Mars has long fascinated humans because of its proximity to our own planet and its similarities with Earth.

Some are convinced that life could have existed on the planet, which is the second smallest in our solar system and fourth from the Sun.

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One who held such a belief is Dr Hugh Mansfield Robinson, who took an extraordinary step on October 27, 1926 when he sent a message to the Red Planet.

First ‘contact’ with Martians

Dr Robinson, a former Town Clerk of Shoreditch and a Doctor of Laws, claimed he was an interplanetary psychic and that he’d been in contact with Martians – more specifically, a six-foot, big-eared Martian lady called Oomaruru.

He also claimed that his astral body had already visited Mars before, first in 1918.

The ‘intensely religious' beings on the planet apparently had “large ears sticking out on each side of the head, a huge shock of hair massed high, and a Chinese cast of features”. Men were said to be seven to eight feet tall, while women were over six foot in height.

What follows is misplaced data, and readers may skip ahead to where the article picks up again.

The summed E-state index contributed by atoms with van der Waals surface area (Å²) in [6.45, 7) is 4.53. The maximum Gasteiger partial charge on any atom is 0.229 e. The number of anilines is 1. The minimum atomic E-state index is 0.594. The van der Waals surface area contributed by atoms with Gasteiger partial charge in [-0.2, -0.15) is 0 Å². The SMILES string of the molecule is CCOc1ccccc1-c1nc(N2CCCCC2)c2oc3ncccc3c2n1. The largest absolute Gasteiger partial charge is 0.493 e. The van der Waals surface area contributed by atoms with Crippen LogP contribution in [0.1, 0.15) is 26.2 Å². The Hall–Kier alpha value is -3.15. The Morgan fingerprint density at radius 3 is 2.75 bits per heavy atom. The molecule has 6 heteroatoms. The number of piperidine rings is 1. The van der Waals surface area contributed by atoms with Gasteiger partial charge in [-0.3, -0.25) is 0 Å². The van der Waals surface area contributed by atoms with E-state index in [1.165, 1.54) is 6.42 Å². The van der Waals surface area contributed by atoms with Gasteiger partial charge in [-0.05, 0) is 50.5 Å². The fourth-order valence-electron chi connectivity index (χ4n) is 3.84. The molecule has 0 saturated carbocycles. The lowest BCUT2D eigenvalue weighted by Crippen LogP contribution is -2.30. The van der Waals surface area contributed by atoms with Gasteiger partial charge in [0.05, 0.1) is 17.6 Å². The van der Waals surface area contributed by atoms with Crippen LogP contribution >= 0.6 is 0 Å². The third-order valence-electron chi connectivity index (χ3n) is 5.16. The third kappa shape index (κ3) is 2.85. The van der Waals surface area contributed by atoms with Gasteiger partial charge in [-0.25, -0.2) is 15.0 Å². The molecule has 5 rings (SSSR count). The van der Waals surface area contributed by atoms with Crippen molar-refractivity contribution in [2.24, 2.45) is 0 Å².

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Sending a telegraph: Opesti nipitia secomba

In 1926 astronomers were getting ready to study Mars better than ever before, because the planet was eight million miles closer to Earth than usual, but Dr Robinson had other plans.

He wanted to send out a telegraph to the planet which, apparently written in Martian, read “Opesti nipitia secomba”.

Dr Robinson went to the Post Office at St Paul’s, where the telegraph operator relayed his message to a transmitter at Rugby. The message was sent at a wavelength of 18,240 metres and cost him 18 pence per word. He claimed that Martians preferred to reply at 30,000 metres, so receivers listened out on this wavelength, but sadly they detected no response. However, Dr Robinson refused to give up.

[Read more: 5 amazing facts about the SOS distress signal]

“Mar la oi da earth. Com ga Mar”

“Love to Mars from Earth. God is love,” was the contents of Dr Robinson’s second message, which he sent out two years later.

Unfortunately, there was still no response, which he put down to Mars’ ‘layers of rarified air’.

By this point, Dr Robinson had become the target of cynicism in the newspapers and even from his own wife.

“I don't know anything about this Mars affair,” she said. “I have refused to have the experiments conducted in this house while I remain in it. I don't know whether anyone encouraged my husband but there will be no more of that foolishness in this house.”

Source: Londonist

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